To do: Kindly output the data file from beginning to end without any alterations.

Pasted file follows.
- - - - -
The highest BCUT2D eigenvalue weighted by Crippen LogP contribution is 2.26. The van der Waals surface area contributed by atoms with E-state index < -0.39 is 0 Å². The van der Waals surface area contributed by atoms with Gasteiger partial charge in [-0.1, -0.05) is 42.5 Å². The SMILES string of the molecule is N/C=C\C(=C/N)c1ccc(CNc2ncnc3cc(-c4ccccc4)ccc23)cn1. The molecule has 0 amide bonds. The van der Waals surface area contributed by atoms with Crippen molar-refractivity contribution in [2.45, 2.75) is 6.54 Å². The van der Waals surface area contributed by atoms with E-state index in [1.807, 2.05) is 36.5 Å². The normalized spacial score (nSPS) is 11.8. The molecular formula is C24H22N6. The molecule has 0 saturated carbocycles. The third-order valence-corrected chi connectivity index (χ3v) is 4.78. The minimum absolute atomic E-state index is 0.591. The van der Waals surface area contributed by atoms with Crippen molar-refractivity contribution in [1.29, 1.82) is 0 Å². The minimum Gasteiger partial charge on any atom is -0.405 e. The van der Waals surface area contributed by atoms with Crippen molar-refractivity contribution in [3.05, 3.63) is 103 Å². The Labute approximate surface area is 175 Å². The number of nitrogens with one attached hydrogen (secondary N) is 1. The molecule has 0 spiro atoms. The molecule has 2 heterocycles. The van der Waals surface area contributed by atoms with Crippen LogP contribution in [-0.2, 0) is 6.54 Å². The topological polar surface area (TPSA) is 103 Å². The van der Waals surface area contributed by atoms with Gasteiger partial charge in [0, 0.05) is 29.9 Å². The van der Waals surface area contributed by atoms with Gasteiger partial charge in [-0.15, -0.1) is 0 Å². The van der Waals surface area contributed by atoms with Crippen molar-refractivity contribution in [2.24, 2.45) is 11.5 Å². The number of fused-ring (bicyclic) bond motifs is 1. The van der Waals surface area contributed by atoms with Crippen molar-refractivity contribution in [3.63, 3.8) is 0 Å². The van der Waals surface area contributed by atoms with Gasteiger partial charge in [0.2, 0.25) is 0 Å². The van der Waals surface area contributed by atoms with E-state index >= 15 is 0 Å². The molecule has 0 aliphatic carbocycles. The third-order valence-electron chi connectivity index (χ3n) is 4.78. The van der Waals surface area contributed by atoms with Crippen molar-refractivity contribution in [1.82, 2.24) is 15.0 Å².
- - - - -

The highest BCUT2D eigenvalue weighted by Crippen LogP contribution is 2.26. The van der Waals surface area contributed by atoms with E-state index < -0.39 is 0 Å². The van der Waals surface area contributed by atoms with Gasteiger partial charge in [-0.1, -0.05) is 42.5 Å². The SMILES string of the molecule is N/C=C\C(=C/N)c1ccc(CNc2ncnc3cc(-c4ccccc4)ccc23)cn1. The molecule has 0 amide bonds. The van der Waals surface area contributed by atoms with Crippen molar-refractivity contribution in [2.45, 2.75) is 6.54 Å². The van der Waals surface area contributed by atoms with E-state index in [1.807, 2.05) is 36.5 Å². The normalized spacial score (nSPS) is 11.8. The molecular formula is C24H22N6. The molecule has 0 saturated carbocycles. The third-order valence-corrected chi connectivity index (χ3v) is 4.78. The minimum absolute atomic E-state index is 0.591. The van der Waals surface area contributed by atoms with Crippen molar-refractivity contribution in [1.29, 1.82) is 0 Å². The minimum Gasteiger partial charge on any atom is -0.405 e. The van der Waals surface area contributed by atoms with Crippen molar-refractivity contribution in [3.05, 3.63) is 103 Å². The Labute approximate surface area is 175 Å². The number of nitrogens with one attached hydrogen (secondary N) is 1. The molecule has 0 spiro atoms. The molecule has 2 heterocycles. The van der Waals surface area contributed by atoms with Crippen LogP contribution in [-0.2, 0) is 6.54 Å². The topological polar surface area (TPSA) is 103 Å². The van der Waals surface area contributed by atoms with Gasteiger partial charge in [0, 0.05) is 29.9 Å². The van der Waals surface area contributed by atoms with Gasteiger partial charge in [-0.15, -0.1) is 0 Å². The van der Waals surface area contributed by atoms with Crippen molar-refractivity contribution in [2.24, 2.45) is 11.5 Å². The number of fused-ring (bicyclic) bond motifs is 1. The van der Waals surface area contributed by atoms with Crippen molar-refractivity contribution in [3.63, 3.8) is 0 Å². The van der Waals surface area contributed by atoms with Gasteiger partial charge in [0.2, 0.25) is 0 Å². The van der Waals surface area contributed by atoms with E-state index >= 15 is 0 Å². The molecule has 0 aliphatic carbocycles. The third-order valence-electron chi connectivity index (χ3n) is 4.78. The van der Waals surface area contributed by atoms with Crippen molar-refractivity contribution in [1.82, 2.24) is 15.0 Å².